RICHARD O'MEARA, ESQ. MURRAY, PLUMB & MURRAY, Plaintiffs Counsel
PHYLLIS GARDINER, AAC. SARAH A. FORSTER, AAG. OFFICE OF THE ATTORNEY GENERAL, Defendant's Counsel
ORDER ON DEFENDANT'S MOTION TO DISMISS
Lance E. Walkar Justice, Superior Court
Before the court is Defendant Maine Department of Education's ("DOE") motion to dismiss Plaintiff Kathy Taylor's complaint for review of an administrative hearing officer's order and for enforcement of an alleged settlement agreement between the parties. For the following reasons, DOE's motion to dismiss is granted.
Plaintiff Kathy Taylor is the mother of C.T., a 19-year-old man with severe autism. (Compl. ¶¶ 2-3.) C.T. is a "state agency client" under Maine's Unified Special Education Regulations, which implement the federal Individuals with Disabilities Education Act ("IDEA"). (Id. ¶ 3.) DOE is responsible for providing state agency clients with a free appropriate public education, as required by IDEA. (Id. ¶ 6.) C.T. currently receives educational services at the Center for Autism and Developmental Disorders ("CADD") in South Portland, pursuant to an Individualized Education Plan funded by DOE. (Id. ¶ 8.)
On December 17, 2014, Plaintiff filed an IDEA due process complaint against DOE alleging that C.T. had not received a free appropriate public education between 2010 and 2014. (Id. ¶¶ 19-20.) A hearing officer was appointed and a hearing was scheduled for January 30, 2015. (Hr'g Officer Ruling 1.) The parties attended mediation on January 12, 2015, but did not reach an agreement. (Compl. ¶ 21.) On January 20, 2015, DOE extended a settlement offer via email, in which DOE offered to provide an additional year for C.T. at CADD or an equivalent educational program and a payment of $15, 000 to Plaintiff. (Id. ¶¶ 23-24.) Plaintiffs counsel subsequently exchanged emails with DOE, in which DOE clarified that its offer encompassed a full 12-month period and that the $15, 000 payment would not constitute income to Plaintiff. (Id. ¶¶ 26-27.) Plaintiff accepted this offer on January 21, 2015. (Id. ¶ 28.)
Several weeks later, it became apparent that the parties had differing interpretations of the agreement. On February 4, 2015, DOE informed Plaintiff that it would pay $75, 000 toward C.T.'s educational services for the 2016-2017 school year. (Id. ¶ 35.) Plaintiff had believed that DOE's offer included all of C.T.'s educational services, which cost $206, 444 for the 2014-2015 school year and will likely cost more for the 2016-2017 school year due to inflation. (Compl. ¶ 34; Def. Mot. Dismiss 2.) Plaintiff brought this dispute to the attention of the administrative hearing officer and requested that the hearing officer hold the hearing in abeyance until the dispute was resolved. (Hr'g Officer Ruling 2; Compl. ¶ 36.) On February 11, 2015, the hearing officer convened a conference call to discuss whether she had jurisdiction to decide if the parties had entered into a settlement agreement. (Hr'g Officer Ruling 2.) On March 13, 2015, the hearing officer issued an order concluding that she lacked jurisdiction to decide whether the parties had entered into a settlement agreement. (Hr'g Officer Ruling 11; Compl. ¶ 37.) A hearing on Plaintiffs due process complaint has not occurred.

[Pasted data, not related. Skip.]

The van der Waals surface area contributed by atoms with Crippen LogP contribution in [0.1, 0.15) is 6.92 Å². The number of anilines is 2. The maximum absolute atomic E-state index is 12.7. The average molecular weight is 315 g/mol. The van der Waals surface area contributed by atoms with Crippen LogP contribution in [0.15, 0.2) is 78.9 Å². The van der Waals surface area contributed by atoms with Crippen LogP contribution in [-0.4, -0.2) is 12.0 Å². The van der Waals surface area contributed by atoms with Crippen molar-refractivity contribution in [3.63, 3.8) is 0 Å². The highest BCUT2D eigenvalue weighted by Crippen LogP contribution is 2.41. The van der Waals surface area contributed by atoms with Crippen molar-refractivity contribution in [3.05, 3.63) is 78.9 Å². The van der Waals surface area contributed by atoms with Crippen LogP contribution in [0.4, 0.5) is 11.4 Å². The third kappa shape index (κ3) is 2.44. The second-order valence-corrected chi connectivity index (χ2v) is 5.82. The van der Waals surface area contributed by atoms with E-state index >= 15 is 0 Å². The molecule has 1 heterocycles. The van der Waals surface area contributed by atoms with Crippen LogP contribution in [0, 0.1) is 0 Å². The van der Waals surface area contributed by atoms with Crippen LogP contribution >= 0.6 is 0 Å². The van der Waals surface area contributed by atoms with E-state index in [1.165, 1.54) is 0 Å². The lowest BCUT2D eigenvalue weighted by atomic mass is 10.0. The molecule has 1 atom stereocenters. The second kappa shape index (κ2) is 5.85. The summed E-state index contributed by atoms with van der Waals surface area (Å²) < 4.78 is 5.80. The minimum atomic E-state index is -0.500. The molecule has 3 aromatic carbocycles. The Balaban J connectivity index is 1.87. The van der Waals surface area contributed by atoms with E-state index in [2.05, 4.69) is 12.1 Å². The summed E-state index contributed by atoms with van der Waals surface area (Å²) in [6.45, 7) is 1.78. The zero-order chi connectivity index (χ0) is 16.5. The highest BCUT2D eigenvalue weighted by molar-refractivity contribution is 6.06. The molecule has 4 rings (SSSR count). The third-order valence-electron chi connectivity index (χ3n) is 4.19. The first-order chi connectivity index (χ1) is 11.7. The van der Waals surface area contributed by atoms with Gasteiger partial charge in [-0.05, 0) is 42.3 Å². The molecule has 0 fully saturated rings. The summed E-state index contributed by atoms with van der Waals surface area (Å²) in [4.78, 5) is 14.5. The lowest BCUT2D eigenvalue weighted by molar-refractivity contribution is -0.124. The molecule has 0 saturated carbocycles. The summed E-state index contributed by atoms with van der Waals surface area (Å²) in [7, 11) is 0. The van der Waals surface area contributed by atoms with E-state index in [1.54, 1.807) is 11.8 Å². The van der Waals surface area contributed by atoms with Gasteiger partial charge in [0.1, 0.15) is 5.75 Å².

Plaintiff filed this complaint on March 24, 2015. (Compl. at 1.) The complaint contains one count, which seeks review of the hearing officer's order and enforcement of the alleged settlement agreement. (Id. ¶¶ 42-45.) On April 21, 2015, DOE filed a motion to dismiss pursuant to Maine Rule of Civil Procedure 12(b)(6). (Def. Mot. Dismiss 1.) Plaintiff filed an opposition to the motion on April 27, 2015. (Pl. Opp'n to Def. Mot. Dismiss 1.) DOE filed a reply on May 6, 2015. (Def. Reply to PL Opp'n to Def. Mot. Dismiss 1.)
A. Standard of Review
Although DOE moved to dismiss pursuant to Maine Rule of Civil Procedure 12(b)(6), because DOE is challenging the court's subject matter jurisdiction, the appropriate standard is actually Rule 12(b)(1). See Ewing v. Me. Dist. Court, 2009 ME 16, ¶ 12, 964 A.2d 644 (stating the court should have dismissed claim under Rule 12(b)(1) when inquiry was whether court had authority to decide the case before it).
A motion to dismiss pursuant to Maine Rule of Civil Procedure 12(b)(1) challenges the court's subject matter jurisdiction. M.R. Civ. P. 12(b)(1). "When a court's jurisdiction is challenged, the plaintiff bears the initial burden of establishing that jurisdiction is proper." Commerce Bank & Trust Co. v. Dworman, 2004 ME 142, ¶ 8, 861 A.2d 662. The court makes no favorable inferences in favor of the plaintiff. Persson v. Dep't of Human Servs., 2001 ME 124, ¶ 8, 775 A.2d 363. ...